The Emotional Spectrum Developed by Virtual Storytelling
The Emotional Spectrum Developed by Virtual Storytelling Nelson Zagalo, Ana Torres, Vasco Branco Dept. of Communication and Arts, University of Aveiro, Portugal Virtual Storytelling 2005, Strasbourg
intro Psychological study performed within INSCAPE project with the purpose of finding actual emotional problems in state-of-the-art artefacts of Virtual Storytelling. We have followed up with a view of virtual storytelling as a videogame genre, specifically the action-adventure genre that makes strong use of storytelling techniques within virtual environments. Action/adventure videogames introduces the player to events determined by a causality relation that evolve for a closure, aiming at affecting the player emotionally and cognitively.
debate The debate around games not being as emotional as books or movies, is not consensual. Steven Spielberg (2004), Warren Spector (2003), David Freeman (2004) and others believe videogames are missing some kind of emotion factor. On the other side, Lazzaro, N. (2004), study concluded that persons feel the following emotions during game playing: Fear, Surprise, Disgust, Kvell (sort of Pride), Fiero (sort of Fierce), Schadenfreude (sort of Glee) and Relax The Bowen Research (2005) report from last month on Games and Emotions, states that a third of the 535 subjects reported that games were quite an emotional experience.
study goals <ul><li>Test emotion response capacities of Games in comparison with Movies. We followed similar premises as a study made by Gross and Levenson (1995) with movies and then we compared results. </li></ul><ul><li>The systematic introductions of cutscenes in games alerted us to the difficulty of eliciting Sadness interactively. Thus, the aim of this study is also to test the possibility of eliciting Sadness interactively. </li></ul><ul><li>Our most ambitious goal is to contribute to the improvement of Virtual Storytelling by understanding what emotions have been elicited until now and what are the ones necessary to continue researching. </li></ul>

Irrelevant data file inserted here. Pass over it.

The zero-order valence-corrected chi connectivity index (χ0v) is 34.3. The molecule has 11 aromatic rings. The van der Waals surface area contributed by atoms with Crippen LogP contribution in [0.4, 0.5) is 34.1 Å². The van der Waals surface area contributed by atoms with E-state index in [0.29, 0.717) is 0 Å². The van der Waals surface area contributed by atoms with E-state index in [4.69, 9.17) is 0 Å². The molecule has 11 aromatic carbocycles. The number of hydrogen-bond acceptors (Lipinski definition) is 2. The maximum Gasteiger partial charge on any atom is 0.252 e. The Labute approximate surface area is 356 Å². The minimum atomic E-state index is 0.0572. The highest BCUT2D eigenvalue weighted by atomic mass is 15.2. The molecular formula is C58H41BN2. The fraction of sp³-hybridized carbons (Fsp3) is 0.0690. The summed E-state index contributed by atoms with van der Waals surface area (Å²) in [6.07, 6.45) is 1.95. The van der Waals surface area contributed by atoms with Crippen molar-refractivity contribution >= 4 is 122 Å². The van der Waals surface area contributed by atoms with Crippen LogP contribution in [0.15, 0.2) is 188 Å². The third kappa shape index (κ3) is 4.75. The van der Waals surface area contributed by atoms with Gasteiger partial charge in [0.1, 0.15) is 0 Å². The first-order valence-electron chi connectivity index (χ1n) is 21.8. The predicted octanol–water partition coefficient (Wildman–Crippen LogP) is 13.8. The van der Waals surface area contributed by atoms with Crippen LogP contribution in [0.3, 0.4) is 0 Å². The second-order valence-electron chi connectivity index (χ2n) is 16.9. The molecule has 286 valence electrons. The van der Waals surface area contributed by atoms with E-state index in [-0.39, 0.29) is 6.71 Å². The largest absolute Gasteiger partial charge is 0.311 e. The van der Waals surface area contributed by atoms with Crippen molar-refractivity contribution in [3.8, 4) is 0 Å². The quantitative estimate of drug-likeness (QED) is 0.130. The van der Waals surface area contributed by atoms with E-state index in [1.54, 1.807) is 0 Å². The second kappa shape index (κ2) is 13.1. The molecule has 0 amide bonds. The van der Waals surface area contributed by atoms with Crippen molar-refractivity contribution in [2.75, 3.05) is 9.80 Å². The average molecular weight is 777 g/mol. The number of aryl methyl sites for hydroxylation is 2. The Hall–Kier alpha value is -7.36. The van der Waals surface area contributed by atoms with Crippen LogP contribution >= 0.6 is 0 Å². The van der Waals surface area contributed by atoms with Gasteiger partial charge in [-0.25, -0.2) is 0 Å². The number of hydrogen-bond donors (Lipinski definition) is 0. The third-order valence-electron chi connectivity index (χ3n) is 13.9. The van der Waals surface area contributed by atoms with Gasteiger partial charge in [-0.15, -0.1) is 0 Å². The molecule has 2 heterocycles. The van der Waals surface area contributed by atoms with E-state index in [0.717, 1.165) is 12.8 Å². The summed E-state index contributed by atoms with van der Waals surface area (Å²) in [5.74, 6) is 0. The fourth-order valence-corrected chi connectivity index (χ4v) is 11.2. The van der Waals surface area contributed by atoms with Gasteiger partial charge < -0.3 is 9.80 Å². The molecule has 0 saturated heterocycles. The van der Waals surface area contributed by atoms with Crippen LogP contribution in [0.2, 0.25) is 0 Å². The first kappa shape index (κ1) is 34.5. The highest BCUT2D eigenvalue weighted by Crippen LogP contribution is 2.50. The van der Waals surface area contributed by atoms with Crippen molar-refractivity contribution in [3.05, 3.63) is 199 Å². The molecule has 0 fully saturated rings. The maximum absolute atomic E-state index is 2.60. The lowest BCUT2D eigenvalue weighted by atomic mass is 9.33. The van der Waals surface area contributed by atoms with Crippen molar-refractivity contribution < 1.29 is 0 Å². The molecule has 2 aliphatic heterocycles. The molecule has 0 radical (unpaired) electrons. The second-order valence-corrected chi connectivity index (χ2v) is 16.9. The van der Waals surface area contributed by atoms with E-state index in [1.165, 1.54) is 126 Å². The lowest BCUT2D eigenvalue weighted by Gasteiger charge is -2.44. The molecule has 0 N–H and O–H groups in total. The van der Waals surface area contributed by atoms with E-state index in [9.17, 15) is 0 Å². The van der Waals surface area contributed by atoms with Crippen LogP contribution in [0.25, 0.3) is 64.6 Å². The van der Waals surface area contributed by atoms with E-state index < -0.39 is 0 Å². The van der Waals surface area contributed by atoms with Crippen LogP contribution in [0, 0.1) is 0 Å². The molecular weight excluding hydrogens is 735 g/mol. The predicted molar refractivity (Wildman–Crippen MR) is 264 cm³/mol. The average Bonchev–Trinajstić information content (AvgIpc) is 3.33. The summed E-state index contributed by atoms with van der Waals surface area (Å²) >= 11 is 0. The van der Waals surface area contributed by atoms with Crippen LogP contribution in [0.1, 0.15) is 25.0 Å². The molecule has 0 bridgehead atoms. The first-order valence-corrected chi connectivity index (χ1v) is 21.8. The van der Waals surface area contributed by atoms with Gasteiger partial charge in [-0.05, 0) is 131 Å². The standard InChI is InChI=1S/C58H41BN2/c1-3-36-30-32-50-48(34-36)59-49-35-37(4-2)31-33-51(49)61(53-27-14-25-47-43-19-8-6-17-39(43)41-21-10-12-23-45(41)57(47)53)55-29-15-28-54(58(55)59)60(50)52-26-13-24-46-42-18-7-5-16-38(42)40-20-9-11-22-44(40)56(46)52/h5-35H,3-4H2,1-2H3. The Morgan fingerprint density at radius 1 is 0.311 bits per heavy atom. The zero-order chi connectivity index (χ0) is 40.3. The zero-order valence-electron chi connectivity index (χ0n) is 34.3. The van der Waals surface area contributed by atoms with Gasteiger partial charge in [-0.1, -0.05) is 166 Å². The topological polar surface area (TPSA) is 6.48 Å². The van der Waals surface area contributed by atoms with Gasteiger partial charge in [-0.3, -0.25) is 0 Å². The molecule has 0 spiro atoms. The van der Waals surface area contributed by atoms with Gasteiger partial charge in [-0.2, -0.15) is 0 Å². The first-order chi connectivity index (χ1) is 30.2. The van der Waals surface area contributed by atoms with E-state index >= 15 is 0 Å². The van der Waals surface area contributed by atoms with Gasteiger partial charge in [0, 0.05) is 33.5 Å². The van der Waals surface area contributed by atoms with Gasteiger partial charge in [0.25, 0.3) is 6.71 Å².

emotional spectrum Circumplex Model of Emotions (Russell, 1980, 2000). Target emotions for this experiment are red highlighted.
study procedure <ul><li>Solicited suggestions of games that would be effective elicitors of basic emotions ( Happiness, Anger, Disgust, Fear, Sadness, Surprise and Relaxation ) </li></ul><ul><li>14 games sequences were selected from the 200 games suggested on the total of analyzed answers (821) </li></ul><ul><li>33 Subjects </li></ul><ul><li>Two platforms: PC and PS2 </li></ul><ul><li>Pre and Post experimental self rating scale </li></ul><ul><li>Post experimental interview </li></ul>
games suggested Notes : Games in bold are the chosen ones. Answers = refers to total number of answers we received for each specific emotion; Games = refers to the number of games proposed for each specific emotion. In front of each game, appears the number of persons that suggested the same game for the same emotion. KH = Kingdom Hearts; BGE = Beyond Good and Evil; FF VIII = Final Fantasy VIII; Max = Max Payne; MOHAA = Medal of Honour Allied Assault; HL2 = Half-Life 2; Unreal2 = Unreal Tournament 2; SH2 = Silent Hill 2; SH4 = Silent Hill 4; RE X = Resident Evil: Code Veronica X; AvP 2 = Alien Versus Predator 2; FFVII = Final Fantasy VII; FFX = Final Fantasy X; MGS = Metal Gear Solid; Zelda = The Legend of Zelda: Ocarina of Time; MGS2 = Metal Gear Solid 2 821 answers with 200 games suggested.
suggestions and cutscenes Sadness Problem -> of all the game sequences suggested none were completely interactive. For our experiment, game excerpts should permit any kind of interaction during the entire sequence or representation manipulation in order to have any noticeable difference in terms of communication language when compared to movies. Final Fantasy VII (1997) Final Fantasy VII (2005)